Politics

Jon Huntsman: Herman Cain should consider dropping out

Jon Huntsman said today that the continuing sexual allegations against Herman Cain have become a major distraction in the race for the Republican presidential nomination, and Cain should consider dropping out.

“Given the bandwidth that has been taken out of the discussion of any other issues pertinent to this campaign, a reconsideration might be in order,” Huntsman told the Globe during an interview.

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“You’ve got to be reconsidering just based on how we have lost focus on the issues that really do matter,” Huntsman added. “Every time another accusation comes up, it diminishes our ability to stay focused on the issues that really do matter for the American people. And I think that’s a disservice to the voters.”

Last night, the Fox News affiliate in Atlanta aired an interview with a Georgia woman, Ginger White, who claimed that she carried on a 13-year affair with Cain. Cain has denied the accusation, but coming on top of multiple allegations that he sexually harassed women in the 1990s, Cain has said he is “reassessing” whether to remain in the race.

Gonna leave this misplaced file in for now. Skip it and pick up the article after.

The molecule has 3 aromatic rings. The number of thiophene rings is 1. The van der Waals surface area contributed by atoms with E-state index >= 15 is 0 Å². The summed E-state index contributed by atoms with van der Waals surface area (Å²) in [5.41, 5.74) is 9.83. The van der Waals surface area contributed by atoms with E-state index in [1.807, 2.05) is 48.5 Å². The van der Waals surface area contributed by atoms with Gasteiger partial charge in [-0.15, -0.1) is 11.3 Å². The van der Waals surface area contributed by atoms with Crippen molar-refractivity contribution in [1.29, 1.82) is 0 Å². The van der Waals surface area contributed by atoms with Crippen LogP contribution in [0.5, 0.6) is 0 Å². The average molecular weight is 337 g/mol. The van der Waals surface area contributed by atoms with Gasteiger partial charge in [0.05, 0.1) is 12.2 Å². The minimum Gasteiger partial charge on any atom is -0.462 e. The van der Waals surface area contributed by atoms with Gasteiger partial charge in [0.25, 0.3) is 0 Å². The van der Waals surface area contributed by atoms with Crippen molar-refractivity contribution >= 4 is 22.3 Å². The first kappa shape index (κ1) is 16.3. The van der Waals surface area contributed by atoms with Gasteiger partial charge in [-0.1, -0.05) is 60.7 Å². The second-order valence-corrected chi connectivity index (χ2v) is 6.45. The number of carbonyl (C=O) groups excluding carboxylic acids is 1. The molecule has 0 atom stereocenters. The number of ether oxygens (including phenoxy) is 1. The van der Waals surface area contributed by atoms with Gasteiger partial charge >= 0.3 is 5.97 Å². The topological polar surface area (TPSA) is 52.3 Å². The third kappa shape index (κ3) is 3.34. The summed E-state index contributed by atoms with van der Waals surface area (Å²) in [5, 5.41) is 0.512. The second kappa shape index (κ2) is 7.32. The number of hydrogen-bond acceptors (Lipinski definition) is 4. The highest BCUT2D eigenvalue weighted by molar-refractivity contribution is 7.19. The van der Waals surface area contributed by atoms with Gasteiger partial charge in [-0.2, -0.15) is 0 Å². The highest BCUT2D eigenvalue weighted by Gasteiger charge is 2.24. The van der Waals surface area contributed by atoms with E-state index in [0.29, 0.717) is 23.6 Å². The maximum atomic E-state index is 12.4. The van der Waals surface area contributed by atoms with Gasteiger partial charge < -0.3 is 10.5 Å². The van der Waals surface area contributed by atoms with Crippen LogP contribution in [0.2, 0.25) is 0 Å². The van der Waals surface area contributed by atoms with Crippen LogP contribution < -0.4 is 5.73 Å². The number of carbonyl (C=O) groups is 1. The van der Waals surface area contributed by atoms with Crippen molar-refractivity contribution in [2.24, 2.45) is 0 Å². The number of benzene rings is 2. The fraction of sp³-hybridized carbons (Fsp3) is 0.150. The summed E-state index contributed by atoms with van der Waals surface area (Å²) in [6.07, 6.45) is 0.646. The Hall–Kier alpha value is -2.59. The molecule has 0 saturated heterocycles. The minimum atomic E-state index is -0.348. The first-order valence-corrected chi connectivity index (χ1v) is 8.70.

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Some of Cain’s rivals, including Rick Perry, have pointedly declined to comment on Cain’s troubles. But Huntsman, the former Utah governor who has been struggling to gain traction in the race, was adamant that Cain’s problems have become a larger problem for the Republican field.

He recalled watching with dismay last night, as television news coverage filled with reports of Cain’s alleged affair.

“Just watching last night, everyone was glued to the latest bit of drama and I thought, ‘What about a (financial) downgrade that is being anticipated? What about Europe? What about so many other issues out there that we ought to be talking about and that people ought to understand where candidates come down on those issues?’” Huntsman said. “It’s all sort of dissipated in the latest campaign drama around the accusations.”

Michael Levenson can be reached at mlevenson@globe.com. Follow him on Twitter @mlevenson.
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